Now reconnect to the cube through Management Studio or press the reconnect button if you still have the AS connection or cube open. Browse the Average Exchange Rate Measure and any other Dimension Attribute you just updated, you should now see the definitions you manually entered in the description property above displayed in the tooltip on the object, as shown below.
Fig 7. Showing the new definition and formula of the Average Rate Measure as a Tooltip in the cube during browsing.
For small cubes it is possible to manually update cube object Description Property with your dictionary definitions, but on some projects, I have dealt with over 2800 critical Dimensional Attributes and Measure definitions, constantly evolving, so in some cases manually updating the cube object Description Property with Dictionary definition is not an option. This where some definitions loaded as Extended Properties comes in handy.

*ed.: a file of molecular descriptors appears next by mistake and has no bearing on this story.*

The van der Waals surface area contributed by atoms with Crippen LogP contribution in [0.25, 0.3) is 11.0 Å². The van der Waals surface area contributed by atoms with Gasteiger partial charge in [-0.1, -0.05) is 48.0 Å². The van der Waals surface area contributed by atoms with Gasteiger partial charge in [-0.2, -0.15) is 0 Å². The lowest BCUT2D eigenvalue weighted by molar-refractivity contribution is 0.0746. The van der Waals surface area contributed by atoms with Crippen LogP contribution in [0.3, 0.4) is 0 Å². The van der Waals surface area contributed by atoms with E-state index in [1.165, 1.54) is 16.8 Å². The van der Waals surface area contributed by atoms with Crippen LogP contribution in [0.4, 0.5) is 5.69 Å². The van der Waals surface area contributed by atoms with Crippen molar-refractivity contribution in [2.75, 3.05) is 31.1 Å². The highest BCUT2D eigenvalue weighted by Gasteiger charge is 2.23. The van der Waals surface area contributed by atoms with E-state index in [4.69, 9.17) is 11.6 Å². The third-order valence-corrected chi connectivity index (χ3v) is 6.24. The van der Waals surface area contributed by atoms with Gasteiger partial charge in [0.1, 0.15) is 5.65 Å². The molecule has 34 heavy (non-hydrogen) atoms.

Syncing Extended Properties with Cube Dimensional Attributes Properties
The approach we are going explore to sync Data Dictionary definitions with Dimensional Attributes Description in a cube, require that;
You load your dictionary definitions as Extended Properties of the SQL Server Data warehouse or Mart, whichever is the source of your cube. (To load your Data Dictionary as Extended Properties, please refer to the section: Loading Your Data Dictionary as SQL Server Extended Properties above.)
You have visual Studio (VS) BIDS Helper installed (To install this add-on go to Codeplex at http://bidshelper.codeplex.com/).